Crowned “arguably the greatest game-music composer of the 16-bit age” as recently as 2006 by the now-tragically deceased publication Nintendo Power, Yuzo Koshiro was born in the city of Hino in Tokyo, Japan, on December 12, 19671. At the age of three, Koshiro’s mother started teaching him piano, and he went on to study with Mamoru Fujisawa – better known as Joe Hisaishi, composer for many Hayao Miyazaki films, including My Neighbor Totoro, Princess Mononoke, and Spirited Away – for three years when he was eight. A multi-instrumentalist, Koshiro picked up the violin when he was five and later learned to play cello and guitar as well2, 3.
As a schoolboy, Koshiro would cut his classes and head to the arcades, where he would spend his time feeding Namco, Konami, and Sega machines2. Although he really wanted to be a game programmer, he had a knack for creating music, and so he made mockups of the music that he heard in the games he played on a PC-8801 soundboard3. Having been influenced by the sounds of Gradius, Space Harrier, and Tower of Druaga, one of his goals was to bring the high quality of arcade game music to the PC since, to that point, there wasn’t much in the way of great, inspirational PC game music4. It was by sticking with that vision and producing high quality music on that soundboard that he caught the attention of those that worked at the game company Nihon Falcom.
During summer vacation, at the age of eighteen, Koshiro spotted a job listing for an opening within Falcom in a PC magazine2. Since the company was close by, he applied and scored the job. In fact, Falcom loved the music demos that he sent so much that they even used some of those demo tunes in his first game project, Xanadu Scenario II (1985). The rest of the soundtrack was pieced together similarly—instead of writing music off a visual, Koshiro wrote music that he liked and then applied that music to parts of the game that seemed a fit, giving the music an “unexpected quality” which, to him, “created the game’s unique worldview”3. On composing this music, he states in an interview with Square Enix Music Online:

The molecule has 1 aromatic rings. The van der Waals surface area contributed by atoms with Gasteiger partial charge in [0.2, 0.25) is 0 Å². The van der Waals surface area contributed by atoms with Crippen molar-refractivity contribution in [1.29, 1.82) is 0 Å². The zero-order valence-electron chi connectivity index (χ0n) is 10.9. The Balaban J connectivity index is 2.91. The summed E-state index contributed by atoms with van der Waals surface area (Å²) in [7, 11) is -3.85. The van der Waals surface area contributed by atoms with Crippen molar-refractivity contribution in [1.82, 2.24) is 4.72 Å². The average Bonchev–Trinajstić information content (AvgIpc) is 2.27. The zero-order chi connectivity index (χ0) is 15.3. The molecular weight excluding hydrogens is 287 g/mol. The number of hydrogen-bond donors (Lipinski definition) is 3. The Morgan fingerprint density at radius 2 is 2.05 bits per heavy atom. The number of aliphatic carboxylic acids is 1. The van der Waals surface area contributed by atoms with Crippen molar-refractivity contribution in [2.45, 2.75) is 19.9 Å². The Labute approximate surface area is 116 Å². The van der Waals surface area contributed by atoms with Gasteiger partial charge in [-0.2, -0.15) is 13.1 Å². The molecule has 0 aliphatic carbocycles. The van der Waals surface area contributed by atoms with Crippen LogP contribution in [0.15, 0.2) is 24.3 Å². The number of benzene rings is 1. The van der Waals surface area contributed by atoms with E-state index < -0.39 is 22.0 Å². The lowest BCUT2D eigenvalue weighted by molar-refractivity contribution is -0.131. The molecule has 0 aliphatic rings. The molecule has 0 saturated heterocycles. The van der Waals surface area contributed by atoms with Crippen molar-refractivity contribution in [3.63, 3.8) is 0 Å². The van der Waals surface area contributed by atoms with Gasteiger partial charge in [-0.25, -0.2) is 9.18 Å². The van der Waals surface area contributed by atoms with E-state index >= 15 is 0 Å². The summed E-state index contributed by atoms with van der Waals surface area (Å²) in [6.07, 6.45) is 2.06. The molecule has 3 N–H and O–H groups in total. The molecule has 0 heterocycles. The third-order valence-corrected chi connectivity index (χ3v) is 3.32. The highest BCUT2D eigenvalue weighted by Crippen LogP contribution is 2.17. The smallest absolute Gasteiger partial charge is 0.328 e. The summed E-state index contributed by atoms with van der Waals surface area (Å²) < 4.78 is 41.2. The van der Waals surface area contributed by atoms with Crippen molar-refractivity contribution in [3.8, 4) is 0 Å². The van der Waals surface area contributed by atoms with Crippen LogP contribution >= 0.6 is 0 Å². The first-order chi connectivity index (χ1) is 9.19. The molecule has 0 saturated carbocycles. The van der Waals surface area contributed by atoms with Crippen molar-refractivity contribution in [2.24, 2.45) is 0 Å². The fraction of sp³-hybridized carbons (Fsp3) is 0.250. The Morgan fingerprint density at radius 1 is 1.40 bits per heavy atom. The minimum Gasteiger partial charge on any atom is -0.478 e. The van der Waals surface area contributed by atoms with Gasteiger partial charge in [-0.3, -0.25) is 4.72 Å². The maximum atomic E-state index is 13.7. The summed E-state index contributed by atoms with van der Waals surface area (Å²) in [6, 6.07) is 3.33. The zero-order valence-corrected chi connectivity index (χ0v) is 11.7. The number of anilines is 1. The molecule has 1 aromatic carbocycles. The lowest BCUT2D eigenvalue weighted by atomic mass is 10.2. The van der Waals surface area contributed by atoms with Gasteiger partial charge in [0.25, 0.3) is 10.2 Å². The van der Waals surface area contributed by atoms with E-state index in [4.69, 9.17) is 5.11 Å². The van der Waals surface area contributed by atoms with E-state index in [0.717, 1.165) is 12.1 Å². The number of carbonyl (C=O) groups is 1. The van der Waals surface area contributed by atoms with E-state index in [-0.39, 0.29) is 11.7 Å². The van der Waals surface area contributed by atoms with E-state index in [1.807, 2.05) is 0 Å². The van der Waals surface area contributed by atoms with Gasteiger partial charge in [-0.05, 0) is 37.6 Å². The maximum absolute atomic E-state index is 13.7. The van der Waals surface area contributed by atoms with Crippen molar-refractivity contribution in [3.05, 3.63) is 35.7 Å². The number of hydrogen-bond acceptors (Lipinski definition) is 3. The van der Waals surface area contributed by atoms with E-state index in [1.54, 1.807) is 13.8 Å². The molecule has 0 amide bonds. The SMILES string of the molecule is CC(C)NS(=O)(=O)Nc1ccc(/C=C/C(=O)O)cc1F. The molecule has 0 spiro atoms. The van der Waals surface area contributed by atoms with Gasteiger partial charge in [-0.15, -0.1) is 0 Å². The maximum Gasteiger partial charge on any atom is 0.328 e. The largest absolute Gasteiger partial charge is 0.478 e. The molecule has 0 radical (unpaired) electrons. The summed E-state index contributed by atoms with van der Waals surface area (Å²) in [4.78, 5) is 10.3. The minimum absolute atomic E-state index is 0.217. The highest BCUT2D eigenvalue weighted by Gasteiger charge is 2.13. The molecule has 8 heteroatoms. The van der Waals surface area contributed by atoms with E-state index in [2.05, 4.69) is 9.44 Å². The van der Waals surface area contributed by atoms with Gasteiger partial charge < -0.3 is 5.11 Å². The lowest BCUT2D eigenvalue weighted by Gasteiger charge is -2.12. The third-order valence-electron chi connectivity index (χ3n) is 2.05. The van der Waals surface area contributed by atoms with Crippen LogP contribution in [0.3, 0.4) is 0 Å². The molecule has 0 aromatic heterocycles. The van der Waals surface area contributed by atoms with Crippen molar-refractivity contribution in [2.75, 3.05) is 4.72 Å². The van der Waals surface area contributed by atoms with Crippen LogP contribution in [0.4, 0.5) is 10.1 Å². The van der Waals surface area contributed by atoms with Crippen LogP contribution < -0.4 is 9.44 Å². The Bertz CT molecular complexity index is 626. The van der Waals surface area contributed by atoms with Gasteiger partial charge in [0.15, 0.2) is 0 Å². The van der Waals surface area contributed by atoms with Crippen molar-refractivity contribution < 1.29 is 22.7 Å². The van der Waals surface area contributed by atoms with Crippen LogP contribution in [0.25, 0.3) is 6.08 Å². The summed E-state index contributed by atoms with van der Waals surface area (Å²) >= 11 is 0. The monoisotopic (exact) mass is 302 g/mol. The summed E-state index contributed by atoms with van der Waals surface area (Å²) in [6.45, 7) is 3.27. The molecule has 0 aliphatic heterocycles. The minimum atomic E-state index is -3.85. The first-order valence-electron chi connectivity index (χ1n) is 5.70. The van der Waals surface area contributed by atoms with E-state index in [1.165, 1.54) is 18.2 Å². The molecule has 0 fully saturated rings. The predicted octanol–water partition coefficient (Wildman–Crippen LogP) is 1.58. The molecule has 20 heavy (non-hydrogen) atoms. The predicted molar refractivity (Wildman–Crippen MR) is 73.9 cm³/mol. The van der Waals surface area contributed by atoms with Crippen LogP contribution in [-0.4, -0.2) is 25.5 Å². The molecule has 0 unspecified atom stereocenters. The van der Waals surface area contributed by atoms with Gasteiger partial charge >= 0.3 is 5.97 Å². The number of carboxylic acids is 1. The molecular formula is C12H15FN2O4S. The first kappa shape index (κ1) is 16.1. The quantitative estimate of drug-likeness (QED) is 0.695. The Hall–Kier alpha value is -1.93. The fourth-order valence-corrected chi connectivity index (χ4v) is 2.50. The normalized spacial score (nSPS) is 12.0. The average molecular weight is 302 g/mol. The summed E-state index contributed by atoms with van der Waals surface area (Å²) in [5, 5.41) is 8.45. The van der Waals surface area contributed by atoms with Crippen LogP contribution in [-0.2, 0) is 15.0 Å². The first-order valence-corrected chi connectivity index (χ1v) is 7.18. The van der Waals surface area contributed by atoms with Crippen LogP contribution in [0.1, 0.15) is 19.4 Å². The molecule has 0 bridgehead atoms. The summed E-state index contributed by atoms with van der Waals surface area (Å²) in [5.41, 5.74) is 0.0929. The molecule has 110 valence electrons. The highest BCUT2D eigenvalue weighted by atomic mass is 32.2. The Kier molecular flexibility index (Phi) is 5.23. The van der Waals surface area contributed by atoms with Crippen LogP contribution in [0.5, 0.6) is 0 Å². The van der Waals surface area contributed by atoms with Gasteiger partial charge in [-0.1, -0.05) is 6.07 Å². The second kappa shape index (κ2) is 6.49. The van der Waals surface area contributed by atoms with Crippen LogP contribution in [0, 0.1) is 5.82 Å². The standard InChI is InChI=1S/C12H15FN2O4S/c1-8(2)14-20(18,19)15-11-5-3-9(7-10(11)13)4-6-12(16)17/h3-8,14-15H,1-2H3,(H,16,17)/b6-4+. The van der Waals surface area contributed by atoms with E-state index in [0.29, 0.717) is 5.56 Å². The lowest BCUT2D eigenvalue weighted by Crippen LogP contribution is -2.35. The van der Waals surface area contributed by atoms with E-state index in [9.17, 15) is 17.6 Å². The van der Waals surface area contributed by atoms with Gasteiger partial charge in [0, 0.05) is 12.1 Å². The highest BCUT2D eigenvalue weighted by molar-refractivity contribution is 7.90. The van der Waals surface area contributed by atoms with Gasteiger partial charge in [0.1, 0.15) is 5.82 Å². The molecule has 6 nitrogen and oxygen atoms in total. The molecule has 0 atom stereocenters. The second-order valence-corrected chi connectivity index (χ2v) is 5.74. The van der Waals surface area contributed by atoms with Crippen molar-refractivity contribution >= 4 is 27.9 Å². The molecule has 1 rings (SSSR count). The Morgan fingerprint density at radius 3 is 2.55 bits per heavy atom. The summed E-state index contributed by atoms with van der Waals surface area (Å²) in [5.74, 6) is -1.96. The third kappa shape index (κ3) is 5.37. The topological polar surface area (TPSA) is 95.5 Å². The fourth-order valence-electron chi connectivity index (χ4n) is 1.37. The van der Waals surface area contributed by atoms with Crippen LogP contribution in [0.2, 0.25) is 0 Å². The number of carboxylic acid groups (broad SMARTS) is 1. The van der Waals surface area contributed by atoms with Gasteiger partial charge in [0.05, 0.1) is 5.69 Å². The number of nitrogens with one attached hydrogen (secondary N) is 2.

“… I was a mere beginner, so I composed blindly, as if in a trance. I didn’t have a special approach; I just wanted to create PC game music with the kind of drive that I liked in arcade game music, and that was my main motivation.”
It’s December, which means that the gaming event of the calendar year, MAGFest XI, is swiftly approaching. If you are unaware of MAGFest, I highly recommend you check out my three posts covering the event here, here, and here. Not only do I think my posts will satiate your curiosity, I want you to know why it’s awesome so that you’ll be there this year with me and the thousands of others who crave the coming of the following year’s event every waking day that they’re not at MAGFest.
Alternatively, you can just skip reading those posts and take your chances with my recommendation by going straight to the MAGFest website to buy tickets and book a hotel room. Nothing wrong with that!